Dan Calichman and Ted Chronopoulos, whom many of us remember from 1990s MLS, are in the news as the plaintiffs in a lawsuit against Chivas USA. C&C Coaching Factory had done pretty well with the club’s academy program, only to be dismissed midseason.
At the time, Top Drawer Soccer’s J.R. Eskilson and The Goat Parade’s Alicia Ratterree were concerned:
We may look back at this story and see that it is just a blip and won’t impact the long term development of the Academy and Chivas USA’s first team. But there is going to be turmoil in the short term, whether that means scaring potential recruits away, or actually sending current talented Academy players to other destinations.
In the medium term, as it turns out, it’s a bit more than a blip. It’s a case of employment law. Calichman and Chronopoulos say they were fired because they’re “non-Latino Americans.”
Chivas USA isn’t the first soccer team in the USA or Canada to bill itself with a specific ethnic identity. The U.S. Open Cup is full of names like Maccabi Los Angeles, Philadelphia Ukrainians, Brooklyn Italians, etc. The NASL of the 1970s tried to keep ethnic marketing to a minimum but nevertheless tolerated “Toronto Metros-Croatia” for a while. Some teams such as the St. Louis Stars and Philadelphia Atoms boasted of their Americanization, and U.S. players gathered as “Team America” near the end of the league’s lifespan.
Such historical idiosyncrasies surely won’t help Chivas USA and owner Jorge Vergara, who bought out his former partners last year, in this case. They could, perhaps, argue that they’re simply instilling a new style of play, and that Calichman and Chronopoulos didn’t fit in. That’s not unusual. Players and coaches alike can be sent packing when a team tries to play a different way.
That argument would be interesting if it went to court. But that’s probably not how it’ll play out. Not given some of the more incendiary parts of the complaint:
After publicly identifying those employees who did not speak Spanish, (Vergara) announced that those employees who did not speak Spanish would no longer be able to work at CHIVAS USA. As he further stated, “If you don’t speak Spanish, you can go work for the Galaxy, unless you speak Chinese, which is not even a language.”
The next quote in the complaint is from Chivas USA HR director Cynthia Craig: “Oh boy. I can’t believe he just said that.”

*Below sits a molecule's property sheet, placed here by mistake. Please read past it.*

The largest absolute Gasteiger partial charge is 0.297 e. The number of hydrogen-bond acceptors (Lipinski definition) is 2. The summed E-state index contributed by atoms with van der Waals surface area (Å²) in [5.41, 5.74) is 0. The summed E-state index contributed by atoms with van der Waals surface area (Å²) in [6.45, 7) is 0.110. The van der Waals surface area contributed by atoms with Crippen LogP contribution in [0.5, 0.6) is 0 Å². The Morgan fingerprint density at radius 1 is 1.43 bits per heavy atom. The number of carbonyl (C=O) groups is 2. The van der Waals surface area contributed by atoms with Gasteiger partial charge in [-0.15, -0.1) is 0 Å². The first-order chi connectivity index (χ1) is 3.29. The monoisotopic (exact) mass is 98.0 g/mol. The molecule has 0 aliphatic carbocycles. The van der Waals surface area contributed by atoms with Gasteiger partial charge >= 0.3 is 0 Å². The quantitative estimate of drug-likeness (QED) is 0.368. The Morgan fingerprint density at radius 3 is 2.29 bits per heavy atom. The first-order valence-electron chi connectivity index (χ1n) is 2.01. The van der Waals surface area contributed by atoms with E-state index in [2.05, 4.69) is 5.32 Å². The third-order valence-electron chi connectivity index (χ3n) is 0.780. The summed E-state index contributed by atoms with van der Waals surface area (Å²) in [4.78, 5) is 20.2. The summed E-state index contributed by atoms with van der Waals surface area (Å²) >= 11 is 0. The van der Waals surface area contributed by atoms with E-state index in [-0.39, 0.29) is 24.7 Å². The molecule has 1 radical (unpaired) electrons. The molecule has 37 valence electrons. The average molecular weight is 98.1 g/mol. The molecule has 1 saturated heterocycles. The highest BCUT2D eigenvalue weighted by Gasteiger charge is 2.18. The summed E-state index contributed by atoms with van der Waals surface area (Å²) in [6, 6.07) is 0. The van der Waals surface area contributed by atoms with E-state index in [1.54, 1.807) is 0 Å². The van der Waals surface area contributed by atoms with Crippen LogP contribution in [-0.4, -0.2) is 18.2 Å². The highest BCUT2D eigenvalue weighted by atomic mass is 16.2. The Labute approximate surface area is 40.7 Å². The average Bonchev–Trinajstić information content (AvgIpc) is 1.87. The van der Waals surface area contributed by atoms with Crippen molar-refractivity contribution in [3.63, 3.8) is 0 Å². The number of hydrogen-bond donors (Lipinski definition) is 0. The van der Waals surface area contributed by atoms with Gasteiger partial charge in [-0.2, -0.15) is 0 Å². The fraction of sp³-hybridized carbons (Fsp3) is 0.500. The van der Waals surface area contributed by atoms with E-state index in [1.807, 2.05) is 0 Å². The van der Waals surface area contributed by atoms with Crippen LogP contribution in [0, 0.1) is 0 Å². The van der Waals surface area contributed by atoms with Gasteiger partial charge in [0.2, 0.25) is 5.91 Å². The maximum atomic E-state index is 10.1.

Chronopoulos was then asked to survey everyone in the Academy, players and parents, to get their ethnic and national backgrounds. Shortly thereafter, Chronopoulos and Calichman filed complaints with Craig. They met not just with Craig, but with team president Jose David, who presided over one of the most awkward non-firings this side of The Office.
MR. CHRONOPOULOS asked if he was being fired. Ms. Craig responded, “No; you are not being fired,” but cryptically added, “We will be sending you some options in a few days.” Mr. David, however, interrupted and announced that they would send him some options by the very next day. Despite being told he was not being fired, he was also told not to return to his coaching duties.
A standoff continued for nearly two months.
Not mentioned in that complaint: Chivas USA hired a new U18 Academy coach to replace Calichman. A man of notable Mexican heritage? Well, not exactly.
They hired Keith Costigan, the Irishman turned Fox Soccer commentator.
Will that hiring help Chivas USA stave off discrimination accusations? Or will Chivas USA try to settle this quickly and quietly?
And once the case is resolved, what’s the future of Chivas USA? If you’re in the MLS front office or another MLS owner’s office, are you pushing for the team to be sold as quickly as possible?
2 thoughts on “Chivas USA vs. Employment Law USA”
As I understand employment law, the Costigan hire will indeed help Chivas USA fend off C&C’s allegations.
IF, that is, Costigan speaks Spanish.
If that’s the case, Chivas can plausibly claim that they fired Chronopoulous because he lacked a certain skill (speaking Spanish) and not because of his race.
There’s certainly been a lot of speculation this year about whether CUSA would run afoul of employment law one way or another. . .